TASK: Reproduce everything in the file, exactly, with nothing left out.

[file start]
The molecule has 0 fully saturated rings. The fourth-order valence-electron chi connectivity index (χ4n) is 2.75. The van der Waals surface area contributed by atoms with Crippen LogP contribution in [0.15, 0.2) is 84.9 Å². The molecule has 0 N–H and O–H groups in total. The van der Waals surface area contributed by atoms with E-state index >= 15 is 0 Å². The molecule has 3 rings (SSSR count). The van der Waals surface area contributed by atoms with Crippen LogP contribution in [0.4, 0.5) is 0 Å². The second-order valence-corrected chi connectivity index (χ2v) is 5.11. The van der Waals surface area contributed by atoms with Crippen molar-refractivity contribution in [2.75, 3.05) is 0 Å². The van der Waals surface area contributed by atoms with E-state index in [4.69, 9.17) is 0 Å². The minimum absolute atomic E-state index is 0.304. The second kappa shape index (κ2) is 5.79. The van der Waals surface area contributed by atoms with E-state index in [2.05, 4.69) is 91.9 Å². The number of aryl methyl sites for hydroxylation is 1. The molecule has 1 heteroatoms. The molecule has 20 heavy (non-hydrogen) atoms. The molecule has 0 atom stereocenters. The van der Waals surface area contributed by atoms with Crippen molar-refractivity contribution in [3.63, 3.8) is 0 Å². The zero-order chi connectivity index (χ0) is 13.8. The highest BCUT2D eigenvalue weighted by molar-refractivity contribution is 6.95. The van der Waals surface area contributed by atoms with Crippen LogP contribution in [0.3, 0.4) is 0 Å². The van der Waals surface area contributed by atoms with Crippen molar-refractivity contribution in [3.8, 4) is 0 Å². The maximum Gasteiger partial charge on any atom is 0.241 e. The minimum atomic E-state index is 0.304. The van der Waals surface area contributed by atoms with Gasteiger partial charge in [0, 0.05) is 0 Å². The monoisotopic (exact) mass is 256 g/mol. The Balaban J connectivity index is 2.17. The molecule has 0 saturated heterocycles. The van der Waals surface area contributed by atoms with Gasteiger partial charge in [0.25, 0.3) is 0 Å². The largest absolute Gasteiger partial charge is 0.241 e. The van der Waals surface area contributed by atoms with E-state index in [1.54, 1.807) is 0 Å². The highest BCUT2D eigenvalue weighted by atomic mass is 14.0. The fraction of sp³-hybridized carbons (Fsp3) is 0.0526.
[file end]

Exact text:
The molecule has 0 fully saturated rings. The fourth-order valence-electron chi connectivity index (χ4n) is 2.75. The van der Waals surface area contributed by atoms with Crippen LogP contribution in [0.15, 0.2) is 84.9 Å². The molecule has 0 N–H and O–H groups in total. The van der Waals surface area contributed by atoms with E-state index >= 15 is 0 Å². The molecule has 3 rings (SSSR count). The van der Waals surface area contributed by atoms with Crippen LogP contribution in [0.4, 0.5) is 0 Å². The second-order valence-corrected chi connectivity index (χ2v) is 5.11. The van der Waals surface area contributed by atoms with Crippen molar-refractivity contribution in [2.75, 3.05) is 0 Å². The van der Waals surface area contributed by atoms with E-state index in [4.69, 9.17) is 0 Å². The minimum absolute atomic E-state index is 0.304. The second kappa shape index (κ2) is 5.79. The van der Waals surface area contributed by atoms with E-state index in [2.05, 4.69) is 91.9 Å². The number of aryl methyl sites for hydroxylation is 1. The molecule has 1 heteroatoms. The molecule has 20 heavy (non-hydrogen) atoms. The molecule has 0 atom stereocenters. The van der Waals surface area contributed by atoms with Crippen molar-refractivity contribution in [3.63, 3.8) is 0 Å². The zero-order chi connectivity index (χ0) is 13.8. The highest BCUT2D eigenvalue weighted by molar-refractivity contribution is 6.95. The van der Waals surface area contributed by atoms with Crippen LogP contribution in [0.3, 0.4) is 0 Å². The van der Waals surface area contributed by atoms with Crippen molar-refractivity contribution in [3.8, 4) is 0 Å². The maximum Gasteiger partial charge on any atom is 0.241 e. The minimum atomic E-state index is 0.304. The van der Waals surface area contributed by atoms with Gasteiger partial charge in [0, 0.05) is 0 Å². The monoisotopic (exact) mass is 256 g/mol. The Balaban J connectivity index is 2.17. The molecule has 0 saturated heterocycles. The van der Waals surface area contributed by atoms with Gasteiger partial charge in [0.25, 0.3) is 0 Å². The largest absolute Gasteiger partial charge is 0.241 e. The van der Waals surface area contributed by atoms with E-state index in [1.54, 1.807) is 0 Å². The highest BCUT2D eigenvalue weighted by atomic mass is 14.0. The fraction of sp³-hybridized carbons (Fsp3) is 0.0526.